22 Aug 2014
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Patch Instagram photo by ramonapatch
Patch Instagram photo by ramonapatch

City Turns Down Plans to Clean Out It's Email Inboxes

Open government advocates had criticized the proposed plan to purge emails that are more than one year old.

City Turns Down Plans to Clean Out It's Email Inboxes

A plan by the city of San Diego to purge emails that are more than one year old was eliminated by Mayor Kevin Faulconer today.

Faulconer halted the implementation of the plan soon after he took office on March 3 so he could study the issue. The idea, brought about by the city's switch to a new email system, was criticized by open government advocates.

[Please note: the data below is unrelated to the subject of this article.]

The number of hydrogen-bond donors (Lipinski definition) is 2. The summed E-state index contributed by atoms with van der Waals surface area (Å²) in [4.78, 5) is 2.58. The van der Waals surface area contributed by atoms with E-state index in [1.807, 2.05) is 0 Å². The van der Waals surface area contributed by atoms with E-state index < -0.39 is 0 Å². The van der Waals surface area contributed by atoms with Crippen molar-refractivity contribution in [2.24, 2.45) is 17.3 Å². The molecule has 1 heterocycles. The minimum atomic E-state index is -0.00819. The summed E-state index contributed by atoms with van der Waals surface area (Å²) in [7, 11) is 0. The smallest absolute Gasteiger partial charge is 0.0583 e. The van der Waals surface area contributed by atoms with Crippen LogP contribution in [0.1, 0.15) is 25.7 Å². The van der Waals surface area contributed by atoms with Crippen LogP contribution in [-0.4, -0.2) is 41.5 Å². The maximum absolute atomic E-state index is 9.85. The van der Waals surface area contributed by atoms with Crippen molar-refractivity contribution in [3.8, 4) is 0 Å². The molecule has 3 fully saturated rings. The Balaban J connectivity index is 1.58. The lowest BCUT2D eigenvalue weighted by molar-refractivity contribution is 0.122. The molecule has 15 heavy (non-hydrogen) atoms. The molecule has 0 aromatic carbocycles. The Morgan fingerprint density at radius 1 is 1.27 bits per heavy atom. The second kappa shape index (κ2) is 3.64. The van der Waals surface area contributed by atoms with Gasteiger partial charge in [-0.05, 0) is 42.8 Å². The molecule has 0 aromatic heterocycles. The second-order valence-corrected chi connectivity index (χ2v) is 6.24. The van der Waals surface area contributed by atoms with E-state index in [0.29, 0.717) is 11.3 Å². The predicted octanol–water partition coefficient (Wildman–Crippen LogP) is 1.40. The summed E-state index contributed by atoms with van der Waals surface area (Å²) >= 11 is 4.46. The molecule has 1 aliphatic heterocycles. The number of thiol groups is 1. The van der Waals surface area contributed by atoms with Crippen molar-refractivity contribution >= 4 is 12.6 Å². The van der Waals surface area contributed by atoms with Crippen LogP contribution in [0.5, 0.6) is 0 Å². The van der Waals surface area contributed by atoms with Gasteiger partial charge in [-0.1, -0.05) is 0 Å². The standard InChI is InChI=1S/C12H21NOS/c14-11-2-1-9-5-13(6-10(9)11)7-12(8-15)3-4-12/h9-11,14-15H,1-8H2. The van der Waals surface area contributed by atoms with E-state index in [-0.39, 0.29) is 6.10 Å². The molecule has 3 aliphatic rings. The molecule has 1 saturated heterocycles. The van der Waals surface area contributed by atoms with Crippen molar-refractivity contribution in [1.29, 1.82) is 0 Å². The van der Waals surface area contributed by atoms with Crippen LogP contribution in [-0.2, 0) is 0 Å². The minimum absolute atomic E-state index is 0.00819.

"My mission is to increase openness and transparency at City Hall, and this is just one of the first steps," Faulconer said. "I reviewed the policy and believe the public's right to have access to city documents is worth the additional financial cost that will come with retaining these emails."

According to the mayor's office, after the new system went online in January, officials had to decide what to do with the vast number of emails stored in two older systems -- one of which is plagued by corrupted data. The original plan was to begin purging the older documents at the end of next week.

The mayor's office, city IT staff, members of the local tech community and the new email vendor -- Microsoft -- are working on a way to retain the older emails. New cost estimates to store the old emails are being reviewed, with a majority of the expenses expected to be one-time, according to the mayor's office.

—City News Service

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